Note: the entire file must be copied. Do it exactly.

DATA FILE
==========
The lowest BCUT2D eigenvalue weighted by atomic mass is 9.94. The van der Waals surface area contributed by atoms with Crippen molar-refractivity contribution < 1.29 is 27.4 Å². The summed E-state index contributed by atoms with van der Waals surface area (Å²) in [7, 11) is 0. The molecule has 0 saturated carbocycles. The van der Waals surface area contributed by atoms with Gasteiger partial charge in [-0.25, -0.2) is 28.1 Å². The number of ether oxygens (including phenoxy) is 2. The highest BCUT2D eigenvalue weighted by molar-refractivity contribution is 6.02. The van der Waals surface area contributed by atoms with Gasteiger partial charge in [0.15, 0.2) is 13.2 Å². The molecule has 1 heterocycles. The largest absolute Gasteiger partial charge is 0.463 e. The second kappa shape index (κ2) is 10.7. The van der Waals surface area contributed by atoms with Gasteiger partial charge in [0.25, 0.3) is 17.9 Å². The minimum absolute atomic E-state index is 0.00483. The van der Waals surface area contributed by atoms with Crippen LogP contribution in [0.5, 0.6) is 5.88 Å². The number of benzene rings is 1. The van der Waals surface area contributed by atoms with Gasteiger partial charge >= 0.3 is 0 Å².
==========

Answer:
The lowest BCUT2D eigenvalue weighted by atomic mass is 9.94. The van der Waals surface area contributed by atoms with Crippen molar-refractivity contribution < 1.29 is 27.4 Å². The summed E-state index contributed by atoms with van der Waals surface area (Å²) in [7, 11) is 0. The molecule has 0 saturated carbocycles. The van der Waals surface area contributed by atoms with Gasteiger partial charge in [-0.25, -0.2) is 28.1 Å². The number of ether oxygens (including phenoxy) is 2. The highest BCUT2D eigenvalue weighted by molar-refractivity contribution is 6.02. The van der Waals surface area contributed by atoms with Gasteiger partial charge in [0.15, 0.2) is 13.2 Å². The molecule has 1 heterocycles. The largest absolute Gasteiger partial charge is 0.463 e. The second kappa shape index (κ2) is 10.7. The van der Waals surface area contributed by atoms with Gasteiger partial charge in [0.25, 0.3) is 17.9 Å². The minimum absolute atomic E-state index is 0.00483. The van der Waals surface area contributed by atoms with Crippen LogP contribution in [0.5, 0.6) is 5.88 Å². The number of benzene rings is 1. The van der Waals surface area contributed by atoms with Gasteiger partial charge >= 0.3 is 0 Å².